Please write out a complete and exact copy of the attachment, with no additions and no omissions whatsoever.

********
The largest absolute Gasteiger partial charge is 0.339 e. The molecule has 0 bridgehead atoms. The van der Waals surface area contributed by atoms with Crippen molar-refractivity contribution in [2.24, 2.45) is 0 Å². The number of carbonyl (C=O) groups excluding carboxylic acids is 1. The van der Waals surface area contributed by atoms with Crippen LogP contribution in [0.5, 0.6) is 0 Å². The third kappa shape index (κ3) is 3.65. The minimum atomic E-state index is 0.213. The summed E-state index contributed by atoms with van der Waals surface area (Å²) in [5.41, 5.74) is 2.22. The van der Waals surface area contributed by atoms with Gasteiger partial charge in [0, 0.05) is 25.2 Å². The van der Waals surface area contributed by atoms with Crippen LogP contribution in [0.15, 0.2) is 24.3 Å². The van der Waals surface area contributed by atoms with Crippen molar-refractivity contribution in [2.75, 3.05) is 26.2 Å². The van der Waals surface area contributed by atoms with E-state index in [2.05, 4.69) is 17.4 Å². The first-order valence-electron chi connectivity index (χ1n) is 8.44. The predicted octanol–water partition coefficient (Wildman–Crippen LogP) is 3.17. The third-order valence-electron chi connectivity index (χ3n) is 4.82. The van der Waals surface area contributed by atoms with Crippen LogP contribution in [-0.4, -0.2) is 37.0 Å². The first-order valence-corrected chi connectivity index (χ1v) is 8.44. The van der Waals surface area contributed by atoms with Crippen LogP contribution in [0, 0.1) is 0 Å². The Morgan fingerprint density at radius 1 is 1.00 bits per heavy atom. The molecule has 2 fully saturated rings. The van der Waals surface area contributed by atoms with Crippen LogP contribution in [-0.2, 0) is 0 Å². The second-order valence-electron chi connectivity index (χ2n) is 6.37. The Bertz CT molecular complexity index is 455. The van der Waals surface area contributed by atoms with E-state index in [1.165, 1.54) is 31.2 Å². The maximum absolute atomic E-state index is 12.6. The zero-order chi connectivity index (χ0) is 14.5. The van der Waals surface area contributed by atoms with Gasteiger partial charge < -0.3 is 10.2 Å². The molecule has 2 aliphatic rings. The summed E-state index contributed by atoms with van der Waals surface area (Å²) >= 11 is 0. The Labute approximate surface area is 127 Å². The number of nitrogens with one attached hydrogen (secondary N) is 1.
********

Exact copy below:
The largest absolute Gasteiger partial charge is 0.339 e. The molecule has 0 bridgehead atoms. The van der Waals surface area contributed by atoms with Crippen molar-refractivity contribution in [2.24, 2.45) is 0 Å². The number of carbonyl (C=O) groups excluding carboxylic acids is 1. The van der Waals surface area contributed by atoms with Crippen LogP contribution in [0.5, 0.6) is 0 Å². The third kappa shape index (κ3) is 3.65. The minimum atomic E-state index is 0.213. The summed E-state index contributed by atoms with van der Waals surface area (Å²) in [5.41, 5.74) is 2.22. The van der Waals surface area contributed by atoms with Gasteiger partial charge in [0, 0.05) is 25.2 Å². The van der Waals surface area contributed by atoms with Crippen LogP contribution in [0.15, 0.2) is 24.3 Å². The van der Waals surface area contributed by atoms with Crippen molar-refractivity contribution in [2.75, 3.05) is 26.2 Å². The van der Waals surface area contributed by atoms with E-state index in [2.05, 4.69) is 17.4 Å². The first-order valence-electron chi connectivity index (χ1n) is 8.44. The predicted octanol–water partition coefficient (Wildman–Crippen LogP) is 3.17. The third-order valence-electron chi connectivity index (χ3n) is 4.82. The van der Waals surface area contributed by atoms with Crippen LogP contribution in [-0.4, -0.2) is 37.0 Å². The first-order valence-corrected chi connectivity index (χ1v) is 8.44. The van der Waals surface area contributed by atoms with Crippen LogP contribution in [0, 0.1) is 0 Å². The Morgan fingerprint density at radius 1 is 1.00 bits per heavy atom. The molecule has 2 fully saturated rings. The van der Waals surface area contributed by atoms with Crippen LogP contribution in [-0.2, 0) is 0 Å². The second-order valence-electron chi connectivity index (χ2n) is 6.37. The Bertz CT molecular complexity index is 455. The van der Waals surface area contributed by atoms with E-state index in [1.165, 1.54) is 31.2 Å². The maximum absolute atomic E-state index is 12.6. The zero-order chi connectivity index (χ0) is 14.5. The van der Waals surface area contributed by atoms with Gasteiger partial charge < -0.3 is 10.2 Å². The molecule has 2 aliphatic rings. The summed E-state index contributed by atoms with van der Waals surface area (Å²) >= 11 is 0. The Labute approximate surface area is 127 Å². The number of nitrogens with one attached hydrogen (secondary N) is 1.